Posted On December 17, 2014

Scott Oliphant – Proofs, Persuasion and the Truth Problem

by | Dec 17, 2014 | Biblical Worldview, Uncategorized

As a reminder of where we’ve been thus far, it might be helpful to list the Ten Tenets again. The Ten Tenets are these:

1. The faith that we are defending must begin with, and necessarily include, the Triune God — Father, Son and Holy Spirit — who, as God, condescends to create and to redeem.
2. God’s covenantal revelation is authoritative by virtue of what it is, and any Covenantal, Christian apologetic will necessarily stand on, and utilize, that authority in order to defend Christianity.
3. It is the truth of God’s revelation, together with the work of the Holy Spirit, that brings about a covenantal change from one who is in Adam to one who is in Christ.
4. Man (male and female) as image of God is in covenant with the Triune God, for eternity.
5. All people know the true God, and that knowledge entails covenantal obligations.
6. Those who are and remain in Adam suppress the truth that they know. Those who are in Christ, see that truth for what it is.
7. There is an absolute, covenantal antithesis between Christian theism and any other, opposing, position. Thus, Christianity is true and anything opposing it is false.
8. Suppression of the truth, like the depravity of sin, is total but not absolute. Thus, every unbelieving position will necessarily have within it ideas, concepts, notions, etc that it has taken and wrenched from its true, Christian context.
9. The true, covenantal, knowledge of God in man, together with God’s universal mercy, allows for persuasion in apologetics.
10. Every fact and experience is what it is by virtue of the covenantal all-controlling plan and purpose of God.

This month, we want to provide an explanation of Tenet 9.

In much of the history of apologetics, the notion of proof has been central. A defense of the faith, so it goes, is given when one gives a proof, or proofs, for the existence of a god. Once the proof is given, the apologetic task is done, and it might be prudent for the apologist to introduce his interlocutor to his pastor so that the central details of who this god is might be discussed.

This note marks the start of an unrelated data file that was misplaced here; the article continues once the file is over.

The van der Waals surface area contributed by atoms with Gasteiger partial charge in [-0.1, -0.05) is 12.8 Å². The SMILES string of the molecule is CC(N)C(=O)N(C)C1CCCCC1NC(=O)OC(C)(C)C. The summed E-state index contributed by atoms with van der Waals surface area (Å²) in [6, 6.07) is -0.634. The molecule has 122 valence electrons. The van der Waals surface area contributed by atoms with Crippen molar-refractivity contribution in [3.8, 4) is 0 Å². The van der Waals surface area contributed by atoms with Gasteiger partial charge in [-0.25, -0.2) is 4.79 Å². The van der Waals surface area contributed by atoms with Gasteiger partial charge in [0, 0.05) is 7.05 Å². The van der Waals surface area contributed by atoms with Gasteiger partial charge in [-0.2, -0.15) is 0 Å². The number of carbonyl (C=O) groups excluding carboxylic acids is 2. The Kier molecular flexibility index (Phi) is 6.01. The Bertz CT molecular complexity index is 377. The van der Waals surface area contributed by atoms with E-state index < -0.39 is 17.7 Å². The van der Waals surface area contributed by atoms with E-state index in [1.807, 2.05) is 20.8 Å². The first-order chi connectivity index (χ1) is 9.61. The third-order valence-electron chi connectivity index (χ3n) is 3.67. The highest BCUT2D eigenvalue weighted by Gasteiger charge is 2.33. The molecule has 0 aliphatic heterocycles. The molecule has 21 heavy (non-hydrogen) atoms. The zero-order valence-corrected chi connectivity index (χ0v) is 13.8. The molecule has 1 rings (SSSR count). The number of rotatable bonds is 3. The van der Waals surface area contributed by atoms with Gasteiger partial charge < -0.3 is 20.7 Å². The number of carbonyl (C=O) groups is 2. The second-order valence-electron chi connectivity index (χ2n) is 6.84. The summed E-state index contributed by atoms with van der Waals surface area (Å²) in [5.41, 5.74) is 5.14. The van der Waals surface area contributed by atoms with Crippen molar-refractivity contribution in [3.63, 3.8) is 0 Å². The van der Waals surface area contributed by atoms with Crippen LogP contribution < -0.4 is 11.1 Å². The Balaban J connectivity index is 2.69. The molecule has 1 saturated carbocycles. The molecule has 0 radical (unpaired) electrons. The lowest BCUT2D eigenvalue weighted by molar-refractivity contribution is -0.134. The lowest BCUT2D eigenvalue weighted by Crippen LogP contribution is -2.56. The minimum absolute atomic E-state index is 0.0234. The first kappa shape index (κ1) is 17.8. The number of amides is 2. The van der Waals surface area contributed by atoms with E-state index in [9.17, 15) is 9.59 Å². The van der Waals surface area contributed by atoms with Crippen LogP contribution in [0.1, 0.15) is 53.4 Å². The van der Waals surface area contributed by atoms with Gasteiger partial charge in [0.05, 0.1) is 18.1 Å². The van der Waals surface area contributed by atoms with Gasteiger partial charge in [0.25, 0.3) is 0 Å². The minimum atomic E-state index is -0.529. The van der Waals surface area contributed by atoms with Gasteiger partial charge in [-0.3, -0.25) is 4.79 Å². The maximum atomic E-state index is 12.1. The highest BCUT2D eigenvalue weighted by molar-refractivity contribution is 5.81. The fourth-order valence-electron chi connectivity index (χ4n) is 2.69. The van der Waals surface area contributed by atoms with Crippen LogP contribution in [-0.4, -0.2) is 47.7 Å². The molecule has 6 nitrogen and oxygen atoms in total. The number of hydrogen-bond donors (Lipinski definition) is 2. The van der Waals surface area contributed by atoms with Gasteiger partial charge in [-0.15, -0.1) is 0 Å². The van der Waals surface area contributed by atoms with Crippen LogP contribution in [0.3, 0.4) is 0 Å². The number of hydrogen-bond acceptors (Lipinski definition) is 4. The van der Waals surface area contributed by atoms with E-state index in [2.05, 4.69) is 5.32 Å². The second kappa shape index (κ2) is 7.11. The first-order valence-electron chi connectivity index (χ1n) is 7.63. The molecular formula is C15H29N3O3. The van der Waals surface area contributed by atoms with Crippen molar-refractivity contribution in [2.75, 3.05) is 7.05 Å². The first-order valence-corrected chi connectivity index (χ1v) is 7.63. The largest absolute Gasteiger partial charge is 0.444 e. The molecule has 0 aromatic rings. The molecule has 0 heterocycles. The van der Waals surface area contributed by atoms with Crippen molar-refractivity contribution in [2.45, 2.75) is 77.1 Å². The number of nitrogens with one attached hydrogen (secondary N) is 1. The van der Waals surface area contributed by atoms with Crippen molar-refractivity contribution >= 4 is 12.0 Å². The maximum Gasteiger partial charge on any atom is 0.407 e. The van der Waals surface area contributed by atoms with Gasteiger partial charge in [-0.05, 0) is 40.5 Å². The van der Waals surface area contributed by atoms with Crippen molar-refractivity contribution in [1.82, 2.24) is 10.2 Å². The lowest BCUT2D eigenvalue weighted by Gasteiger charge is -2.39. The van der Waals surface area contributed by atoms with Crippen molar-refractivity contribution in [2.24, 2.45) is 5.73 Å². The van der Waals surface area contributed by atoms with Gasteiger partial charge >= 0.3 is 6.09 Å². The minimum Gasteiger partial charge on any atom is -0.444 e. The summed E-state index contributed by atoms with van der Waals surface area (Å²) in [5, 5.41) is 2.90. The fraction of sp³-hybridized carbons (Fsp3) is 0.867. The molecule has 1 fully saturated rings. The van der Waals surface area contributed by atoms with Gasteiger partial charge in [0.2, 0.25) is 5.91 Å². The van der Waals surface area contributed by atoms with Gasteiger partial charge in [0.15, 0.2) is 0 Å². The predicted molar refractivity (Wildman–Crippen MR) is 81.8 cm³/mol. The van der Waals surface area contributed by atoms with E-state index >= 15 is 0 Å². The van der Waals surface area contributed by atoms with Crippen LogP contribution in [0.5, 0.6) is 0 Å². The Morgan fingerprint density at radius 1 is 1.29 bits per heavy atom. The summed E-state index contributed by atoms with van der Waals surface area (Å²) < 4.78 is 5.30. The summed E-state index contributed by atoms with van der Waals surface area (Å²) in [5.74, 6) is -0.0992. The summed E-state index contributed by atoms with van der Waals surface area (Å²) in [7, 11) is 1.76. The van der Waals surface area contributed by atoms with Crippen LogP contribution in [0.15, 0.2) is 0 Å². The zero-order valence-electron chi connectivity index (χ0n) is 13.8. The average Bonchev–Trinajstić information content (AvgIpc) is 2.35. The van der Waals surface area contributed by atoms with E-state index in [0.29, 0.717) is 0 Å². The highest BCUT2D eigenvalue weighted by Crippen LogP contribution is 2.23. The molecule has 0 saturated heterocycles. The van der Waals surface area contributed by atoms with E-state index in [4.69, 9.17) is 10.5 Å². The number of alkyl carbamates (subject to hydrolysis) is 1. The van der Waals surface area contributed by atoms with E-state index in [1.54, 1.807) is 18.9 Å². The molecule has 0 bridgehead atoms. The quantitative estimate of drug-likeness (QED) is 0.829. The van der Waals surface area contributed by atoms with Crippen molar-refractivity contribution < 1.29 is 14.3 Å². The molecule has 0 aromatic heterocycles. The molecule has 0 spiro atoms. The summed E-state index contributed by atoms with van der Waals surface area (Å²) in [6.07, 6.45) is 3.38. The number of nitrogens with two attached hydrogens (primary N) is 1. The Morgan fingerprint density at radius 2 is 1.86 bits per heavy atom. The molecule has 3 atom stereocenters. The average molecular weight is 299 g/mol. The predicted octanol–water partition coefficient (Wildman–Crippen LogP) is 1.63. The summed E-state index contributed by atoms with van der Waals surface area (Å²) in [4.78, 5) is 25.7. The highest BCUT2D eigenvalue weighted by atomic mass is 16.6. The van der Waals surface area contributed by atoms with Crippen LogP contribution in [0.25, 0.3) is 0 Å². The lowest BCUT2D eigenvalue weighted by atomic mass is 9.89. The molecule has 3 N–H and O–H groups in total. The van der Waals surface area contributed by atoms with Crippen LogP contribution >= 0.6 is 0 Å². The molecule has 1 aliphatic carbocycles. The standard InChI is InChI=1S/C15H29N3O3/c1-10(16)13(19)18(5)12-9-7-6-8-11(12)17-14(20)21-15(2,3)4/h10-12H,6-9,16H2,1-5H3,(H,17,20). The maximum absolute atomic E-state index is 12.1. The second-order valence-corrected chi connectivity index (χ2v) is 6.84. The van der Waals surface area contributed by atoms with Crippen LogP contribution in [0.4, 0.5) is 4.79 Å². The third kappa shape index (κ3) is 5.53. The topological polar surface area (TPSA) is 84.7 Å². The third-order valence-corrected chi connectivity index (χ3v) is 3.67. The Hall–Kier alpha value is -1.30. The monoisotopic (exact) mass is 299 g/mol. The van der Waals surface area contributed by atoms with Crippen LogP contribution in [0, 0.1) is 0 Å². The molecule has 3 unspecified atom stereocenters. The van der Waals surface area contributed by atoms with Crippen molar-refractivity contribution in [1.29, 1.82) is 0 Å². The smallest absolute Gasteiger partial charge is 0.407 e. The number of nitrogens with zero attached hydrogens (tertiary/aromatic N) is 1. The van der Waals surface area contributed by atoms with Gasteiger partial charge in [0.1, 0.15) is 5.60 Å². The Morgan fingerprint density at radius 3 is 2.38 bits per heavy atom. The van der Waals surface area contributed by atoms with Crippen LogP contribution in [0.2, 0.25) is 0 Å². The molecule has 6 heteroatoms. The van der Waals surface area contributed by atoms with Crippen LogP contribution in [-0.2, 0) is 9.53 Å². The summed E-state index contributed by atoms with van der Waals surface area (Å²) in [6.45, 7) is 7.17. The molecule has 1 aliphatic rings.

Surely, the notion of proof in apologetics is important. We are called to provide reasons for the hope that is in us (1 Peter 3:15), and providing reasons can include mounting an argument. So, it is right and proper for us to think carefully about how we might prove the existence of God.

But we need to be aware that the notion of proof itself is not as straightforward as it might initially seem. We’ve mentioned this before, but it is worth a reminder. Take, as one example, a standard syllogism, consisting of two premises and a conclusion:

Premise 1: All men are mortal
Premise 2: Socrates is a man
Conclusion: Therefore, Socrates is mortal

This syllogistic proof might seem utterly noncontroversial. But it’s important for us to remember the proper way to think about arguments. Technically, arguments are neither true nor false; propositions are. Arguments are categorized as valid/invalid or sound/unsound. So, the first question to ask about the argument above is, “Is it valid?” The answer is yes. But we need to recognize what we mean when we say that an argument is valid. A valid argument is one in which if the premises are true, the conclusion necessarily follows. So, if the premises above are true, the conclusion is inescapable.

The next, more complex and controversial, question that must be asked about any argument is, “Is it sound?” A sound argument is a valid argument whose premises are agreed to be true. So, the next question to ask about the argument above is whether or not the premises are true? Is it true that “All men are mortal?”

Our intuitive response to that question is “Yes.” But then we might pause for a moment and think about that response. Is it the case the every single person who has ever existed has died? Once we ask this question we are drawn inevitably into the knotty “problem of knowledge” that has plagued philosophy since its inception. The question of the truth of Premise 1 moves us to a further question: “How do we know that Premise 1 is true (or false)?”

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